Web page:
What is it?
Ozone is a gas that is formed in the atmosphere when three atoms of oxygen combine. Naturally occurring ozone is found high in the stratosphere surrounding the earth and in ground-level ambient air.
Where does it come from?
Stratospheric Ozone - forms high in the atmosphere when intense sunlight causes oxygen molecules (O2) to break up and re-form as ozone molecules (O3). Popularly called "good ozone," it shields people, trees, crops, property, and microorganisms from the harmful effects of the sun's ultraviolet light.
Ground Level Ozone - regularly referred to as “bad ozone” forms when emission sources including, but not limited to, transportation, industrial and commercial operations, and vegetation emit oxides of nitrogen (NOx) and/or volatile organic compounds (VOC) which react in the presence of sunlight.
How is it harmful?
Breathing ozone can trigger a variety of health problems including chest pain, coughing, throat irritation, and congestion. It can worsen bronchitis, emphysema, and asthma. Ground level ozone also can reduce lung function and inflame the linings of the lungs. Repeated exposure may permanently scar lung tissue. People with lung disease, children, older adults, and
people who are active outdoors may be particularly sensitive to ozone.
What's being done to help?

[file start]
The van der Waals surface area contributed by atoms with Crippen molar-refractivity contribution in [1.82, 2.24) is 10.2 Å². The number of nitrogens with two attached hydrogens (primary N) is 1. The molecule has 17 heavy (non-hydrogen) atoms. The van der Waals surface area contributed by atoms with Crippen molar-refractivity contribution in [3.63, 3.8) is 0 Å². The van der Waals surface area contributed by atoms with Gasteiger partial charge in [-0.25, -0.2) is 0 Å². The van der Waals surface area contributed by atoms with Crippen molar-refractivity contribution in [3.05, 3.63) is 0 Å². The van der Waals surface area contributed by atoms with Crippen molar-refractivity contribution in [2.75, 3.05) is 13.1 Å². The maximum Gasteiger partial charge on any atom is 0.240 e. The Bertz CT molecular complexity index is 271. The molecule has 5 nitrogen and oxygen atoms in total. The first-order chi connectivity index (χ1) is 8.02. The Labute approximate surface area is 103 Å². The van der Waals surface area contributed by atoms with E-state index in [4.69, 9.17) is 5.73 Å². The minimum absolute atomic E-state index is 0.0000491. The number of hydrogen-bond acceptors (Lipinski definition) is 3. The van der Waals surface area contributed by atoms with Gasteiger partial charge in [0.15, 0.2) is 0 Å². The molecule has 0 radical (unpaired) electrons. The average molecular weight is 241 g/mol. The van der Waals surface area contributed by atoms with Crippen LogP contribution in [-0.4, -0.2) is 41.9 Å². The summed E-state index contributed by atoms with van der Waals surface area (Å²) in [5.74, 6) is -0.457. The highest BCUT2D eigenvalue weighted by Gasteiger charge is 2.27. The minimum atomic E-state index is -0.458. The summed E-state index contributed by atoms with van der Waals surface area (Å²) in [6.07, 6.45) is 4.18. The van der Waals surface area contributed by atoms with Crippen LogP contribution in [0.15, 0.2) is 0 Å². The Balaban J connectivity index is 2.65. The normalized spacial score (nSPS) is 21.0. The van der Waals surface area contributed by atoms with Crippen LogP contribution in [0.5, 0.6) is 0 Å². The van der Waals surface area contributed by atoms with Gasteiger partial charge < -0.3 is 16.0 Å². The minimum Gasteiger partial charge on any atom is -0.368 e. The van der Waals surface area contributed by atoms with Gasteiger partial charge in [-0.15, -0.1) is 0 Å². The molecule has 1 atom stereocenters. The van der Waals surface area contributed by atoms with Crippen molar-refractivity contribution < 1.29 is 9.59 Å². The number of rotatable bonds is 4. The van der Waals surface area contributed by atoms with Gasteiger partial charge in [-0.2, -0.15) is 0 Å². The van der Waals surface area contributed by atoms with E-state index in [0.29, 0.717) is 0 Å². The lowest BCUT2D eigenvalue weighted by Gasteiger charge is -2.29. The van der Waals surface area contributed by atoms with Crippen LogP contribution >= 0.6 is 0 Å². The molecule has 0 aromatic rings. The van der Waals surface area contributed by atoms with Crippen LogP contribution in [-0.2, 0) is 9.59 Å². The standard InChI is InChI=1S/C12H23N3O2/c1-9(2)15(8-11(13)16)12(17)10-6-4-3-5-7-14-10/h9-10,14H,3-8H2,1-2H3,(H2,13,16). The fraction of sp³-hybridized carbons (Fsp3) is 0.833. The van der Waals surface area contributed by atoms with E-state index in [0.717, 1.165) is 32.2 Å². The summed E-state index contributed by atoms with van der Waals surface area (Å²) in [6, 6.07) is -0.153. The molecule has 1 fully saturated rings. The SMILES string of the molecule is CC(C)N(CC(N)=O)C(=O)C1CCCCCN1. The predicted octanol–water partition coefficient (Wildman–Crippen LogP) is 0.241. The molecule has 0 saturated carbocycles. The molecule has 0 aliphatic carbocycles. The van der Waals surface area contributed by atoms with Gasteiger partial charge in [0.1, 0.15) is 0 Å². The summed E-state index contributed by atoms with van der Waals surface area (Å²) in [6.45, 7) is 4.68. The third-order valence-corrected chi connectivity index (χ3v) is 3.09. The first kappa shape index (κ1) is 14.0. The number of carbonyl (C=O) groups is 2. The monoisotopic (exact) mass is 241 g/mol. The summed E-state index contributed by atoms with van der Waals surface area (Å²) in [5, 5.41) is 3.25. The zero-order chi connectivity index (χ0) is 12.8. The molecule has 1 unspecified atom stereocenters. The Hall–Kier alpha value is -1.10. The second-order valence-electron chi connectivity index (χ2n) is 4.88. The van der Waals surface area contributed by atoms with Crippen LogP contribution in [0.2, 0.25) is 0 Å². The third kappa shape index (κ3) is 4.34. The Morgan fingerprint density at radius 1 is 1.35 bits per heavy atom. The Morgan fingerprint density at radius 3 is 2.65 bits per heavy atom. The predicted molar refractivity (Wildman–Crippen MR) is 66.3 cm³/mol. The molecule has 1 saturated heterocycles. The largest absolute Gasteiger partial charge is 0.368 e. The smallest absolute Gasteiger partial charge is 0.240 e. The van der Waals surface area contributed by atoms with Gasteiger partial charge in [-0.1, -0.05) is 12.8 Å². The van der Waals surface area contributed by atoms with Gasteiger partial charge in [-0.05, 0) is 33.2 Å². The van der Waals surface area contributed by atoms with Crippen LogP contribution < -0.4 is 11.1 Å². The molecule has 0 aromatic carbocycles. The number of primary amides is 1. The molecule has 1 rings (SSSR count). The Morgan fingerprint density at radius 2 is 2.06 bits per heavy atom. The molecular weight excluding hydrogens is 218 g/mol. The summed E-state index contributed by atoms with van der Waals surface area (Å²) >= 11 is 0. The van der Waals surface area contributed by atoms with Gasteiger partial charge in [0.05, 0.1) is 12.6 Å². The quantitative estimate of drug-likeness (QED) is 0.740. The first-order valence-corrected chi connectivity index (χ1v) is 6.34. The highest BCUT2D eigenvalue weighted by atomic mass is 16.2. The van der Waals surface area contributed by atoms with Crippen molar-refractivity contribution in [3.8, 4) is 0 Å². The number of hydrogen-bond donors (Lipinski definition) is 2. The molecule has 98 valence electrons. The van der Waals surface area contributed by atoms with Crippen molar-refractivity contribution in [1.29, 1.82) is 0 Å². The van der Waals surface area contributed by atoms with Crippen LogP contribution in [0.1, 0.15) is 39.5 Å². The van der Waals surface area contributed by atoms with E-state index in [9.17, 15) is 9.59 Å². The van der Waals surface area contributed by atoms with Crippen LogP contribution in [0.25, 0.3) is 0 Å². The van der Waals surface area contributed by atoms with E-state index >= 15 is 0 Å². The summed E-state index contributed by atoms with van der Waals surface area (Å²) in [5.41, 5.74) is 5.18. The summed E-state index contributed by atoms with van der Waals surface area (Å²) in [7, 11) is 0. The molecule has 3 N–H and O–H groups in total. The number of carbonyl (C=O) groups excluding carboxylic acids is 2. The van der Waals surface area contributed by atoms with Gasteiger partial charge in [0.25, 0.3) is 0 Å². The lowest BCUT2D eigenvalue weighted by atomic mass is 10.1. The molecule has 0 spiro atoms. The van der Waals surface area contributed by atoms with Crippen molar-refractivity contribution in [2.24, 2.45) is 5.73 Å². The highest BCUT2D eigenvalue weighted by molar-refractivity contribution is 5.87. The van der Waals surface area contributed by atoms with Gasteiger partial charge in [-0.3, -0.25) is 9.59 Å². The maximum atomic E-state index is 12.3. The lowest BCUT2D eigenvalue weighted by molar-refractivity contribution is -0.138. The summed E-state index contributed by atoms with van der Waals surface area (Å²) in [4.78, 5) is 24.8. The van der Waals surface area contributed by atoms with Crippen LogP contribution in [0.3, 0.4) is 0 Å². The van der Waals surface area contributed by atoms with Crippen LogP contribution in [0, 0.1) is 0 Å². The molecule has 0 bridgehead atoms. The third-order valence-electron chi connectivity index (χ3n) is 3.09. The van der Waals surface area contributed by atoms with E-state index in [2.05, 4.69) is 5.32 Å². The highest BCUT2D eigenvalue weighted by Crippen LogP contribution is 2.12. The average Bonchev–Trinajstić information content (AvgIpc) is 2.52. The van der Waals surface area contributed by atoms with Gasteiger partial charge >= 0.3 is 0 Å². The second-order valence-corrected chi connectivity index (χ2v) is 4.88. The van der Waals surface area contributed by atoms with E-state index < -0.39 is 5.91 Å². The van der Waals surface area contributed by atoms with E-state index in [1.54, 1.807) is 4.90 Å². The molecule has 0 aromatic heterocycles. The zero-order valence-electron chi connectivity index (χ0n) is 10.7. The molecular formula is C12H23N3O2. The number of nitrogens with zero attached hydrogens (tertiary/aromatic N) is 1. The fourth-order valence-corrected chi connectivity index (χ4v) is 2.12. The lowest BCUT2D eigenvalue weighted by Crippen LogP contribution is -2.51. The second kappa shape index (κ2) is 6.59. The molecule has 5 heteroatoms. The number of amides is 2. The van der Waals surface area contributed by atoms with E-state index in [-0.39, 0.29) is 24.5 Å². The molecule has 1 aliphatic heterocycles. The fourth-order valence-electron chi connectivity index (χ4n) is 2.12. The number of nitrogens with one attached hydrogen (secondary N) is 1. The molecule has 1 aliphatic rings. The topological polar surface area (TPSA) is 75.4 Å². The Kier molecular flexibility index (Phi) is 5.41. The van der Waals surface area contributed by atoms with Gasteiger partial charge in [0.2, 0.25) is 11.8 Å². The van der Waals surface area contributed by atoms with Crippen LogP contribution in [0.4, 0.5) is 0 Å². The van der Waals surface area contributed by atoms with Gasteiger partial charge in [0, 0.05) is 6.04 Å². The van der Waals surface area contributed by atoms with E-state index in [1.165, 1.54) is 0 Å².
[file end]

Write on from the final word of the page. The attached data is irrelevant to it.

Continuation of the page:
The Environmental Protection Agency (EPA) currently has a primary and secondary 2008 8-hour standard for ozone set at less than or equal to 75 parts per billion (annual forth-highest daily maximum 8-hour concentration, averaged over three years). These standards are subject to change as updated scientific
information is obtained on the effects of this pollutant on human health.
There are various programs in place to help decrease ground-level ozone in the North Central Texas region. To learn more about these programs, click on the following links:
The 10-county region of
North Central Texas is currently designated as moderate nonattainment for the 2008 8-hour ozone standard. Previously, the nine-county region was designated as serious nonattianment for the 1997 8-hour standard; however, the EPA revoked this standard on April 6, 2015. Although the 1997 8-hour standard is revoked, the nine-county region, per the Clean Air Act continues to be held to anti-backsliding requirements, There are currently 20 monitors
throughout the region that measure ozone.
For detailed information on ozone nonattainment designations and rule implementation, visit the EPA's Ozone web page.